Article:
The Globe and Mail (Toronto)'s Scores

For 5,032 reviews, this publication has graded:
  • 47% higher than the average critic
  • 3% same as the average critic
  • 50% lower than the average critic
On average, this publication grades 2.6 points lower than other critics. (0-100 point scale)
Average Movie review score: 61
Highest review score: 100 The Pearl Button
Lowest review score: 0 Prom Night
Score distribution:
5032 movie reviews
  1. Underneath all this mess there is some idea about the conflict between private love and public duty, between personal interests and those of the state, but the characters are so marginally observed by both the actors and the script there is no tension in the themes.
  2. Nominally set in some rural American backwater, The Neon Bible is a hellishly muddled reprint of Davies' personal canon - muddled enough to turn all his past virtues into present transgressions. [19 Apr 1996]
    • The Globe and Mail (Toronto)
  3. More than merely another bad movie, it's the most depressing development yet in Coppola's career. It's a would-be cash cow bred cynically to excrete money, the arty answer to "Child's Play 2" or "Back to the Future III."
  4. Using a kidnapping plot to call up some old-fashioned suspense, it doesn't even get a dial tone.
    • 60 Metascore
    • 25 Critic Score
    And yes, the super effects are fantastic. But overall, Ra.One fails to impress.
  5. The resolution of that conflict is dishonestly implausible, thus ruining a perfectly mediocre movie. The worst of it is that Fred the one-eyed cat was probably winking at us the whole time.
  6. So why are they divorcing, you ask. Who knows? Certainly not the creators of the very confused Celeste and Jesse Forever.
  7. Will she give up? Or will she fight? Ah, who cares. Sharknado isn’t Shakespeare and The Shallows isn’t deep. School’s out, schlock’s in – no lessons here.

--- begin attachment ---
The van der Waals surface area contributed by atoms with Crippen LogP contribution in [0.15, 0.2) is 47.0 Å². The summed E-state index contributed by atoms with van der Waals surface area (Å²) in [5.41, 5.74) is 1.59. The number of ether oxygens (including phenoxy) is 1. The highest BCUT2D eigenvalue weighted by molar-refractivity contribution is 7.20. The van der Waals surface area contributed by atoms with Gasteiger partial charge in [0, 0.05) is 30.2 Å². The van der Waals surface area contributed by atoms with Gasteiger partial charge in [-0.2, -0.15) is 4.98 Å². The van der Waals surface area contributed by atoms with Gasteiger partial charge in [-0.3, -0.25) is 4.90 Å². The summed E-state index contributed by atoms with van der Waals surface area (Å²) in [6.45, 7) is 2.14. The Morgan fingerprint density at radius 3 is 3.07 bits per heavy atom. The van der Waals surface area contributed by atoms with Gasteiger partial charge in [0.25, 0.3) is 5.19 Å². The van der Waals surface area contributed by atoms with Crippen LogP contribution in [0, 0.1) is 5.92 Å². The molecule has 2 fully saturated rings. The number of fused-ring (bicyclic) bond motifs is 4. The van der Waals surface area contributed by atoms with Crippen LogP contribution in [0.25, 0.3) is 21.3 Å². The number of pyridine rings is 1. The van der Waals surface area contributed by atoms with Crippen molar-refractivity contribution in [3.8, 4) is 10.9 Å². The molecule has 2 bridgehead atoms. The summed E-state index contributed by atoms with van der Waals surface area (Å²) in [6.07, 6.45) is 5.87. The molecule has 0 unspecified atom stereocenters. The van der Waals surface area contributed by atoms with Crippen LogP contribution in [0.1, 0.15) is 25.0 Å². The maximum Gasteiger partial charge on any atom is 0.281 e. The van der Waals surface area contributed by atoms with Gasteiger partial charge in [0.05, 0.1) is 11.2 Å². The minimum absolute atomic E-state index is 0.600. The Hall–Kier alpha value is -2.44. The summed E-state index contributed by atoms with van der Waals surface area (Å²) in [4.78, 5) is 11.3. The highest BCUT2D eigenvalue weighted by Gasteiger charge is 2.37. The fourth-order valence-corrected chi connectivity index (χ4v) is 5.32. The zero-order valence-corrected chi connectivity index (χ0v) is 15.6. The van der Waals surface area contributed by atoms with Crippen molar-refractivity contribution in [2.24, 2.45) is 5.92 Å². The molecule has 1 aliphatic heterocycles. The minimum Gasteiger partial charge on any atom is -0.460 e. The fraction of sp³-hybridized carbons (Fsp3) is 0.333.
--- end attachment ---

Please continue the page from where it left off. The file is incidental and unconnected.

8. It's the perfect sort of movie to have playing on a television in the corner of a rec room during a low-key beer and pizza party.
  9. In the final frames, and the final analysis, Alien gets the worst of both worlds - it's boring and it's messy. The title may be "cubed," but the movie looks awfully square. [22 May 1992]
    • The Globe and Mail (Toronto)
  10. Definition of redundant: A formulaic Hollywood pic that calls itself Déjà Vu.
  11. The result is as off-putting as biting into a confection in which the sugar has been replaced by salt.
  12. Your mission, should you choose to accept it, is to make heads or tails of this Byzantine thing. [22 May 1996]
    • The Globe and Mail (Toronto)
  13. Instead, you get a nominal character study that boasts a single mighty performance and one nifty scene; alas, both performance and scene exist in a narrative vacuum - the plot is non-existent and the pace makes the ice age seem hasty.
  14. Complete Unknown is the perfect case study of what happens when bad movies rope in good actors. In this case, it’s Rachel Weisz and Michael Shannon, two of the most talented performers working today, who get sucked into writer-director Joshua Marston’s vortex of nothingness.
    • 58 Metascore
    • 38 Critic Score